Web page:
Asia helps drive Facebook's 1-billion goal

May 16, 2012 by Dan Martin

As Facebook nears saturation levels in some Western countries, Asian users are helping drive the social-networking leader's march on the 1-billion-user milestone and beyond.

The Facebook-led social-networking phenomenon has profoundly impacted the region -- challenging conservative ideals, connecting diaspora communities and allowing users to circumvent authoritarian information controls.

That impact looks set to deepen as Asia's huge population flocks to Facebook, representing a vital growth market for CEO Mark Zuckerberg's Harvard dorm-room creation as it readies for this week's hotly anticipated .

More than one in four of Facebook's estimated 900 million-plus users are in Asia -- India's 45 million community and Indonesia's 42 million rank third and fourth worldwide behind the United States and Brazil.

In the past half-year, new users have grown 20 percent in India, 65 percent in Japan and 56 percent in , according to social media tracking website

"For the Facebook platform itself, Asia is wildly important. But in terms of the future of the platform, it is even more important," said Tom Crampton, head of Asian social media for advertising giant Ogilvy & Mather.

Facebook has steamrolled rivals Friendster and MySpace in Asia, fueled by factors including the long-distance communication needs of the hundreds of millions of migrant labourers from India, Indonesia, the Philippines and elsewhere who work abroad in the region.

But social-networking sites have also enabled users to challenge social strictures and break information monopolies, forcing governments to take notice.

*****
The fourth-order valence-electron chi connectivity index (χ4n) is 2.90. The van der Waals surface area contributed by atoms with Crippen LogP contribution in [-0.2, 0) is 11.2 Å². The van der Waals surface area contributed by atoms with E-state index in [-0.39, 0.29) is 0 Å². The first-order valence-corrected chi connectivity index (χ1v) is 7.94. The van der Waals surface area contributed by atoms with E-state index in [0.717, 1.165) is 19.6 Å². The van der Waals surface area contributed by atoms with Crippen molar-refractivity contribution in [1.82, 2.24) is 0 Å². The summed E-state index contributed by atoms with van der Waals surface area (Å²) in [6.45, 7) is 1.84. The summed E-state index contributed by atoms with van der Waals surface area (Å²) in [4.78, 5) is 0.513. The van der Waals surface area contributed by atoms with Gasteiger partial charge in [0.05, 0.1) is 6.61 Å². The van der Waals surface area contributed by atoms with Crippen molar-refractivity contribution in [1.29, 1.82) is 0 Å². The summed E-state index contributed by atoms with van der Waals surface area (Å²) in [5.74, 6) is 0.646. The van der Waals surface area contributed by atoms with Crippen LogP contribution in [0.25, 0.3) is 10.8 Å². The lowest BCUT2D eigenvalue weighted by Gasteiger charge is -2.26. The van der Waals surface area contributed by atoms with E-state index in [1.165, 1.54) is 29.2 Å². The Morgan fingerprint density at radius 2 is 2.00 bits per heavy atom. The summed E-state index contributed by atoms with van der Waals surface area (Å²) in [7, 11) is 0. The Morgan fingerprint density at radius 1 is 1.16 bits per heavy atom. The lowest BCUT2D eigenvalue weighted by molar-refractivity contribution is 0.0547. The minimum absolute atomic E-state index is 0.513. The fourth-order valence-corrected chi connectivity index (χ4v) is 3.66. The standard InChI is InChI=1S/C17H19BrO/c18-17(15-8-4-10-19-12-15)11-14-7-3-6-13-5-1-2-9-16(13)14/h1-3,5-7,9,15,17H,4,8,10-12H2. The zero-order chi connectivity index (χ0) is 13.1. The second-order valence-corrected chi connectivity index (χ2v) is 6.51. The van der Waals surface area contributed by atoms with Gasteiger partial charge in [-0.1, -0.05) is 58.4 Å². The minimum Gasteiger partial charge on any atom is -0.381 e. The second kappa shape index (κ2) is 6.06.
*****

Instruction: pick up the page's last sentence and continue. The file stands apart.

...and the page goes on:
Discontent aired online in tightly controlled Singapore last year was a major factor in the ruling party's worst polls showing in its five decades in power.

In Malaysia, whose users on average have the most "friends" of any country, according to a 2010 survey by a global research firm, Facebook and other platforms were used to pump up turnout for pro-democracy protests by tens of thousands last month, and to criticise a tough police response.

Meanwhile, premier Najib Razak has repealed some authoritarian laws in a campaign widely seen at winning over the increasingly vocal online population.

Asian governments and corporations are being forced to listen and respond, said Yasir Yousuff, managing director of NM Incite, the social media arm of market research firm Nielsen.

"(Singapore and Malaysia showed) Facebook and social media have played a huge part in providing a platform for people to voice their feelings and create symbolic actions that can help rally people to the cause," he said.

In China, Facebook and other Western are blocked by Communist authorities but have inspired Chinese clones that -- while heavily censored -- have been used to channel public pressure on the government.

Conservative Asian mores also have been challenged in countries such as Muslim Indonesia, where Facebook is a popular way to find romantic partners across the nation of 17,000 islands, angering religious authorities.

"Asians are not as aggressive at networking in person as an American or European might be. Facebook has really tapped into that psyche that you can easily form groups of like-minded people," said Napoleon Biggs, head of digital media for Asia at marketing firm Fleishman Hillard.

Challenges remain for Facebook in Asia.

Besides China, India's potential is crimped by poor infrastructure and low Internet penetration while domestic Japanese and South Korean rivals pose stiff competition in those markets.

But rich potential remains, according to Nielsen.

It said in a recent report that consumers in developing Asian markets like Thailand, the Philippines, Vietnam and Indonesia spend far more time online than their developed-country counterparts for everything from watching video content to researching purchasing decisions.

For Facebook, the future in Asia will depend heavily on its ability to capitalise on the region's famed affinity for the mobile phone, analysts said.

Friendster was tops in Indonesia -- where mobile Web access dominates -- until Facebook's application for Blackberry took off in the past few years.

"Almost overnight, it went from being a Friendster nation to a Facebook nation. Mobile is a great untapped revenue source for in Asia," Crampton said.

Explore further: Asians muscling into social media world

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